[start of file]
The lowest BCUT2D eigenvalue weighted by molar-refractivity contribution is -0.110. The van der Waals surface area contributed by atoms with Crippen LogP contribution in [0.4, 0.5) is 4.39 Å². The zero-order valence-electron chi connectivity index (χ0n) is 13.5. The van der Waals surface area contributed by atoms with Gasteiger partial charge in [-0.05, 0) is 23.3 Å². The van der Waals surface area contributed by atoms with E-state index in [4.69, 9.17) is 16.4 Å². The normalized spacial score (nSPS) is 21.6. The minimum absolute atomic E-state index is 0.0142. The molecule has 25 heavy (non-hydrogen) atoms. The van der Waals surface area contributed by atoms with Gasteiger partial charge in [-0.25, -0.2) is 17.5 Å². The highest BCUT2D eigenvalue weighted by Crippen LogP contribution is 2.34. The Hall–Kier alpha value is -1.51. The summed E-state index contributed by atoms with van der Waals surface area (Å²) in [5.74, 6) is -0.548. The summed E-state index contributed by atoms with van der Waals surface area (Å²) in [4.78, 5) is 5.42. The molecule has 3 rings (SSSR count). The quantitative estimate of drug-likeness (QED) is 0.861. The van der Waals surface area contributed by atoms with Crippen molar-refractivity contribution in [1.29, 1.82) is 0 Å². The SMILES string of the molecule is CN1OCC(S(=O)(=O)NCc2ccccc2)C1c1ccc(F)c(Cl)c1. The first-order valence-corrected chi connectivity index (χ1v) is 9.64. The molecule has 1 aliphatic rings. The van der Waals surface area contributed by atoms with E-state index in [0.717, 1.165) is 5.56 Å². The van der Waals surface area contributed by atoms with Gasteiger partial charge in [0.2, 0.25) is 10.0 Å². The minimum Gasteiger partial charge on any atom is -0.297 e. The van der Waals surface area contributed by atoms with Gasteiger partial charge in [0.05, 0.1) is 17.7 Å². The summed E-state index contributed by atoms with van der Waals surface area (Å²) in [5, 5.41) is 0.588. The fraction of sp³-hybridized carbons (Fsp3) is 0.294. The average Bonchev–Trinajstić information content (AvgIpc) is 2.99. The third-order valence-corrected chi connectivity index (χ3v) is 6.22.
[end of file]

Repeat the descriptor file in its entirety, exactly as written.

The lowest BCUT2D eigenvalue weighted by molar-refractivity contribution is -0.110. The van der Waals surface area contributed by atoms with Crippen LogP contribution in [0.4, 0.5) is 4.39 Å². The zero-order valence-electron chi connectivity index (χ0n) is 13.5. The van der Waals surface area contributed by atoms with Gasteiger partial charge in [-0.05, 0) is 23.3 Å². The van der Waals surface area contributed by atoms with E-state index in [4.69, 9.17) is 16.4 Å². The normalized spacial score (nSPS) is 21.6. The minimum absolute atomic E-state index is 0.0142. The molecule has 25 heavy (non-hydrogen) atoms. The van der Waals surface area contributed by atoms with Gasteiger partial charge in [-0.25, -0.2) is 17.5 Å². The highest BCUT2D eigenvalue weighted by Crippen LogP contribution is 2.34. The Hall–Kier alpha value is -1.51. The summed E-state index contributed by atoms with van der Waals surface area (Å²) in [5.74, 6) is -0.548. The summed E-state index contributed by atoms with van der Waals surface area (Å²) in [4.78, 5) is 5.42. The molecule has 3 rings (SSSR count). The quantitative estimate of drug-likeness (QED) is 0.861. The van der Waals surface area contributed by atoms with Crippen molar-refractivity contribution in [1.29, 1.82) is 0 Å². The SMILES string of the molecule is CN1OCC(S(=O)(=O)NCc2ccccc2)C1c1ccc(F)c(Cl)c1. The first-order valence-corrected chi connectivity index (χ1v) is 9.64. The molecule has 1 aliphatic rings. The van der Waals surface area contributed by atoms with E-state index in [0.717, 1.165) is 5.56 Å². The van der Waals surface area contributed by atoms with Gasteiger partial charge in [0.2, 0.25) is 10.0 Å². The minimum Gasteiger partial charge on any atom is -0.297 e. The van der Waals surface area contributed by atoms with Gasteiger partial charge in [0.05, 0.1) is 17.7 Å². The summed E-state index contributed by atoms with van der Waals surface area (Å²) in [5, 5.41) is 0.588. The fraction of sp³-hybridized carbons (Fsp3) is 0.294. The average Bonchev–Trinajstić information content (AvgIpc) is 2.99. The third-order valence-corrected chi connectivity index (χ3v) is 6.22.